Meanwhile, back at the ranch, the Business Administration Department hosted Frank Blake, the CEO of Home Depot, this evening.  The talk drew an appreciative crowd of about 350.  Mr. Blake spoke for about 25 minutes about Home Depot’s overall business model, focused on putting customers first.  He entertained questions for the rest of the session, and our students had a lot of them—so many that he eventually ran out of time.  He was an interesting guy, and surprisingly candid about things that had gone well and things that hadn’t at Home Depot.  One fact that surprised me was the gender split among their customers—a nearly even 51% male, 49% female.  Tim Allen must be standing there thinking HUH?  Anyway, interesting guy, and a fine job by our own Joyce McGriff (Business Administration) for arranging for him as a speaker.

 

Governor’s Teaching Fellows

Congratulations to our two SPSU faculty who were named Governor’s Teaching Fellows this year.  The selectees were Don Ariail (Business Admnistration) and Beth Stutzmann (ETCMA).  Don teaches in our accounting program, and Beth teaches music.  Faculty are chosen for this program because of their teaching aptitude and demonstrated focus on their students, and attend a series of symposia designed to help them implement projects that will improve instruction at their home campuses.  An SPSU faculty member or two has been chosen for this honor every year for the past several years.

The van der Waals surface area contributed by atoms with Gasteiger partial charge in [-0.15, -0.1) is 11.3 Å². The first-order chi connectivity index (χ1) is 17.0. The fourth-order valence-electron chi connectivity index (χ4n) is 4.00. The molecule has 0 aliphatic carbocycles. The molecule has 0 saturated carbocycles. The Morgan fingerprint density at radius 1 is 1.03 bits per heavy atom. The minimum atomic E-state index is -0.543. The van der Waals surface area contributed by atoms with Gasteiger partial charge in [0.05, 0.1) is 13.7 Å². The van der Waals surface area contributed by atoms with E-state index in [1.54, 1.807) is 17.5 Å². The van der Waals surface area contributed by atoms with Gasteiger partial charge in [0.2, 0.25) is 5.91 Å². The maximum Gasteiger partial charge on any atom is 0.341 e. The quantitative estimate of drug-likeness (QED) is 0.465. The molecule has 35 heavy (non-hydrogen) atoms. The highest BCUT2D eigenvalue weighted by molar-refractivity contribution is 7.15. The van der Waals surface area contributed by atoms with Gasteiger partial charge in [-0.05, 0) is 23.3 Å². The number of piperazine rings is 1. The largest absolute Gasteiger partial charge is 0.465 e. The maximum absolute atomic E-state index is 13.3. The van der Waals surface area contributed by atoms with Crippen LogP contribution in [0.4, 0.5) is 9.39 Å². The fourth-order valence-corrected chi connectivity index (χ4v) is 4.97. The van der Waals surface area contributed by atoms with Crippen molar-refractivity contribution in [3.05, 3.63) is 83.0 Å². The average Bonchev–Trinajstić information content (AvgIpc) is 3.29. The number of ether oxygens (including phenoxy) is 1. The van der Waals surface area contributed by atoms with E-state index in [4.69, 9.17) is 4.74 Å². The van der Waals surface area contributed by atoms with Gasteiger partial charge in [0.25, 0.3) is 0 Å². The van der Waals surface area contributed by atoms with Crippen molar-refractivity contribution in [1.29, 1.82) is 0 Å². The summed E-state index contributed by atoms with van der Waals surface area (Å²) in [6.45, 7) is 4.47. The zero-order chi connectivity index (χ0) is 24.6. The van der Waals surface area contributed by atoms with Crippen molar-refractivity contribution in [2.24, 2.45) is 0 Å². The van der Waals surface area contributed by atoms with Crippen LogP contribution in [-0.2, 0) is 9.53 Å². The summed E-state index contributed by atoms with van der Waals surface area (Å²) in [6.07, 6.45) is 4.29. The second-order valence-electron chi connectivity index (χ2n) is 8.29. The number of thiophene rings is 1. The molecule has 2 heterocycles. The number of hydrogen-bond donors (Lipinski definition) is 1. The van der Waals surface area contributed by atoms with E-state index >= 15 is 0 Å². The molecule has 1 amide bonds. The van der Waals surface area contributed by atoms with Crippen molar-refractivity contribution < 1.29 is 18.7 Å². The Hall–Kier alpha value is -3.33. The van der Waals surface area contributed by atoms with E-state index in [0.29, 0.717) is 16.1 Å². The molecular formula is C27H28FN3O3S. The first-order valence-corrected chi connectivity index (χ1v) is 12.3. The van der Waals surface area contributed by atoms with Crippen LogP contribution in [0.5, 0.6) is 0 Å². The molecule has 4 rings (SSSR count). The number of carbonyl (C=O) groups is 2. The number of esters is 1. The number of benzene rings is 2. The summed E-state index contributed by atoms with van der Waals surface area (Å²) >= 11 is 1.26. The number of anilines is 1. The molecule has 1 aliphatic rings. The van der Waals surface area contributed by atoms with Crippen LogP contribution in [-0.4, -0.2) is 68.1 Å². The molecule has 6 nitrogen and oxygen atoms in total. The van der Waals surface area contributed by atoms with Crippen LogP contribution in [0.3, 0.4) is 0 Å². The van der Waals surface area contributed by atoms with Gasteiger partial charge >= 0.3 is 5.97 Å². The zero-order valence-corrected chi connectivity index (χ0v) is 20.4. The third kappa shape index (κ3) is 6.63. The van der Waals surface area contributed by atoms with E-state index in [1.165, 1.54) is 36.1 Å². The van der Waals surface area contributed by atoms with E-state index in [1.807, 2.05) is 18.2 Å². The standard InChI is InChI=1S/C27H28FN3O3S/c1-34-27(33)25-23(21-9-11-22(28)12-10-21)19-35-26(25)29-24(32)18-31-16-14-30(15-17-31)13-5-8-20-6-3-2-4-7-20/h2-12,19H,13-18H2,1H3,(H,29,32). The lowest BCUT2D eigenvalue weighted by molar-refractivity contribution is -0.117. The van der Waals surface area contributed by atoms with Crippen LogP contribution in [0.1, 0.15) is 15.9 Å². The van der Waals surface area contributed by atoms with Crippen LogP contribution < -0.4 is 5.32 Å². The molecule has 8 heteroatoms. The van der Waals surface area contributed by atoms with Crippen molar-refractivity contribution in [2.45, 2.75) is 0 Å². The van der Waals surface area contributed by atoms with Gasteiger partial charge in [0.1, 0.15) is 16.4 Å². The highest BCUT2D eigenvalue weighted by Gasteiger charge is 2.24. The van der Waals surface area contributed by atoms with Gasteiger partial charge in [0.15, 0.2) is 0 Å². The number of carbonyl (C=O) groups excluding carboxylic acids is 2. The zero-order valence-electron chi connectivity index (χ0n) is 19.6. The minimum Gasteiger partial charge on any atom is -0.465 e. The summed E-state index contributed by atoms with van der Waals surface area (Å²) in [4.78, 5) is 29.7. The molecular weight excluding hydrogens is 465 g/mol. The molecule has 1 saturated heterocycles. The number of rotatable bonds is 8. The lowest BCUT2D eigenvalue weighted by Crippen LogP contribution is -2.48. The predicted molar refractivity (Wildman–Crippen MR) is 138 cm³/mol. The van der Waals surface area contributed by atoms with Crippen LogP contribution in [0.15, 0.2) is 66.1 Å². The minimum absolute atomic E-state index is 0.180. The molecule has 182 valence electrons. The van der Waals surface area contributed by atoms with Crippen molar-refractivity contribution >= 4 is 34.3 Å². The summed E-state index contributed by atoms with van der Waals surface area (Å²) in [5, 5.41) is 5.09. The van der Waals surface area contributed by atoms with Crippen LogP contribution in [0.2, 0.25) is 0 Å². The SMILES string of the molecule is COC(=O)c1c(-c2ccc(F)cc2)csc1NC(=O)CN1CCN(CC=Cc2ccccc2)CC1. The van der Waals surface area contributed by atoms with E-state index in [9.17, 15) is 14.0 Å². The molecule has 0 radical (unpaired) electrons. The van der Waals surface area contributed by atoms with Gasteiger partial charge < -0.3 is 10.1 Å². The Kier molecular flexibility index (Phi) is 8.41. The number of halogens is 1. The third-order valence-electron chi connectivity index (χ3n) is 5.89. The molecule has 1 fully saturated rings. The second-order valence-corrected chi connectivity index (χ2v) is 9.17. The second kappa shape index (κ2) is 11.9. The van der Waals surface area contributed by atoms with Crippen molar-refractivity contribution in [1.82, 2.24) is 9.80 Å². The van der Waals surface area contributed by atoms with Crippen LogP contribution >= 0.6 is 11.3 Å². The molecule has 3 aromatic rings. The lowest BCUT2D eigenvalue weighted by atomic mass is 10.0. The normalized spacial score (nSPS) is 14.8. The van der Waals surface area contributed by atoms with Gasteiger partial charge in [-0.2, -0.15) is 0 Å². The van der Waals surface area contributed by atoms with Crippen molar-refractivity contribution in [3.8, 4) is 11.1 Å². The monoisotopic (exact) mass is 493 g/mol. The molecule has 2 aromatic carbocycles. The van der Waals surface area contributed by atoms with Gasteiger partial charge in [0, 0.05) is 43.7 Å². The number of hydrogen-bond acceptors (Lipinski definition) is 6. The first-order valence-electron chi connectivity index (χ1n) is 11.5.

And Speaking about the Governor…

There’s a big push across the nation about improving graduation rates.  At the national level, the push is being led by President Obama and an organization called Complete College America.  The various states (including Georgia) are also joining in with this effort, which is spearheaded here by Governor Deal and fully backed by the Chancellor and the USG.  The Georgia version is called, naturally enough, Complete College Georgia.  Five of us (Sam Conn (the new CIO), Becky Rutherfoord, Dave Cline, Bob Homer, and me) attended the Complete College Georgia conference on Monday and Tuesday.  The goal of the conference was to give the USG and TCSG universities and colleges background information about the effort, and to start the ball rolling on each campus creating its own plan to improve graduation rates.  The overall goal is to increase the number of graduates in the state by 250,000 by 2020, and it looks like each university’s funding formula will be affected by how well that university does.